On average, PCP can be detected on most drug tests for up to two weeks. With hair follicle tests, it can be detected up to 90 days following use.

Detoxing and Metabolizing PCP

PCP is hard on the liver, which metabolizes it. Many factors can influence how long it remains in the body and is detectable in drug tests.

Factors that could affect how long PCP stays in the body include:

  • Age
  • Weight
  • Height
  • Physical activity level
  • Metabolism
  • Medical issues
  • Water intake

Self-Reported Methods to Pass a Drug Test

PCP’s many effects make it hard to gauge exactly how long it can be detected in a variety of drug tests. Some people report using a variety of strategies to get rid of the drug from their system faster.

An essay published on Thrillist explains self-reported methods for how some people choose to get rid of drugs in their bodies. These methods were used for drugs other than PCP. Though they may have moderate results for some people, the best way to pass a drug test is to abstain from drugs altogether or for long periods.

Drink a lot of water. This is one of the oldest methods used to pass a drug test. However, people with excess water in their urine tests may get tested via other methods if their results are inconclusive.

Use bentonite clay. Scientific data have not backed this method, and its use is only anecdotal. Bentonite clay supposedly sticks to drugs and causes a person to excrete them.

Consume pectin. This fiber is found in fruits. Some individuals have reported passing drug tests by taking a large amount of it.

How Long is PCP Detectable on Drug Tests?

These are the best estimates for how long PCP use can be detected on common drug tests.

Urine: The U.S Food and Drug Administration (FDA) says an individual can expect to get a positive PCP test result as soon as four to six hours after use. The drug may be detected in urine tests for seven to 14 days after use.

Blood: PCP is detectable in blood for 24 hours after use.

Saliva: The drug may show up on saliva tests for one to 10 days following use.

Hair: Most drugs are detectable in a hair follicle test for up to 90 days after use.

False Positives

These are rare with actual PCP use, but other drugs are known to give a false-positive result for PCP, according to a study published in Clinical Toxicology (Philadelphia). These drugs include:

  • Alprazolam
  • Clonazepam
  • Tramadol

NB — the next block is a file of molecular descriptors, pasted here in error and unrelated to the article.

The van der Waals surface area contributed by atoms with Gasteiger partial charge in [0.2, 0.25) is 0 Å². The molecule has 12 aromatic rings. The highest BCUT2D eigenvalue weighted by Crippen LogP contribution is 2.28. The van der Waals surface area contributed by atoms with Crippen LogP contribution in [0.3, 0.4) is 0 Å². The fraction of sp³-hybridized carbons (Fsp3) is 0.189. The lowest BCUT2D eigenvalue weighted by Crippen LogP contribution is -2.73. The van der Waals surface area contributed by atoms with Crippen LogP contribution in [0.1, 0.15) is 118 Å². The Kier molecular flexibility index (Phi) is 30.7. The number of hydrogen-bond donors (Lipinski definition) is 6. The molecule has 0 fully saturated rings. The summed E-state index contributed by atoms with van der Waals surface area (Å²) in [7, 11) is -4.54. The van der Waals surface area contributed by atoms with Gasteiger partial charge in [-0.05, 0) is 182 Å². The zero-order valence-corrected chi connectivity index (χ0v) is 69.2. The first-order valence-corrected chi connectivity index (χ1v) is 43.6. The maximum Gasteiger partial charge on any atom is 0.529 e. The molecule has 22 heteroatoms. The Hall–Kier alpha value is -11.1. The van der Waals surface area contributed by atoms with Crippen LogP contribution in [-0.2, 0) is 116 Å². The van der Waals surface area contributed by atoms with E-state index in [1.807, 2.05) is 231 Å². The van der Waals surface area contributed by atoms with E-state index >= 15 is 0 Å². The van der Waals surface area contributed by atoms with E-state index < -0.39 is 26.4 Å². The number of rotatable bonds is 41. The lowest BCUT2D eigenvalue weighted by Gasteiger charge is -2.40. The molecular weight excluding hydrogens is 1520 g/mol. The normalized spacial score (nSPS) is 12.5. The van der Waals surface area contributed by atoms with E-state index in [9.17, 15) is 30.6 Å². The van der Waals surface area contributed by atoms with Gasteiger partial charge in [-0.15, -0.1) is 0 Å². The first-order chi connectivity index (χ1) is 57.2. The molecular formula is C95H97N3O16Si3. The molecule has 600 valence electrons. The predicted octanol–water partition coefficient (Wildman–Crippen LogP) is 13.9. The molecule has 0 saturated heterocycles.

• Dextromethorphan
  • Carvedilol

Use of PCP

Phencyclidine (PCP) was initially intended to be used as an anesthetic, and it was invented in the 1950s with this intention. Doctors chose to stop using it because of its many adverse aftereffects.

The drug was even used in veterinary procedures until it became illegal in the United States in 1978. No longer available for use as a legal drug, PCP became a popular street drug in the 1970s. It is only available through unlawful means today.

It is known by various names on the street, such as rocket fuel, an elephant tranquilizer, angel dust, Supergrass, Wack, Killer Weed, and Embalming Fluid.

PCP is sold as a white powder, a liquid, pills, and tablets. However, some sellers use dyes to create PCP tablets in different colors. Users also add PCP to their cigarettes, marijuana leaves, or mints.

Medscape reports that PCP’s estimated half-life is 17.4 hours, but longer estimates put its half-life at one to four days. The effects of PCP begin quickly and could last for hours after taking it.

Characteristics of PCP

Because of its effects, PCP is considered a hallucinogen, specifically a dissociative anesthetic. People often take PCP so that they can become detached from their environment. Effects of PCP are known to last as long as two days if large doses are taken.

PCP is fat-soluble, and traces of it remain in the brain and body fat. This means PCP accumulates in the body and could cause even more visible effects in people who use it repeatedly.


How Dosage Affects PCP Users

Though PCP causes many symptoms, the dosage can influence how easy it might for a person to overdose on the drug. The following symptoms are associated with different dosage levels:

Low Dose

  •  Staring into space
  •  Detachment from reality
  •  Numbness
  •  Distortion in sense perception
  •  Euphoria
  •  Anxiety
  •  Incoherent speech

Medium Dose

  •  Paranoia
  •  Increased saliva production
  •  Fever
  •  Confusion
  •  Delusions

woman-suffering-mental-break-from-PCP

High Dose

  •  Fever
  •  Coma
  •  Stroke
  •  Death

Taking PCP in doses of more than 20 mg (milligrams) can cause some of the drug’s more dangerous symptoms. Becoming addicted to the drug is easy.

Since some of it remains in the body after most of it is flushed out, it can be detected on drug tests more easily than drugs that are not fat-soluble.

Dependency and tolerance are also common with PCP. This means a person will have to take more PCP to get the same effects that they did when they took less. PCP’s accumulation in the body also means it takes longer for the body to get rid of it.

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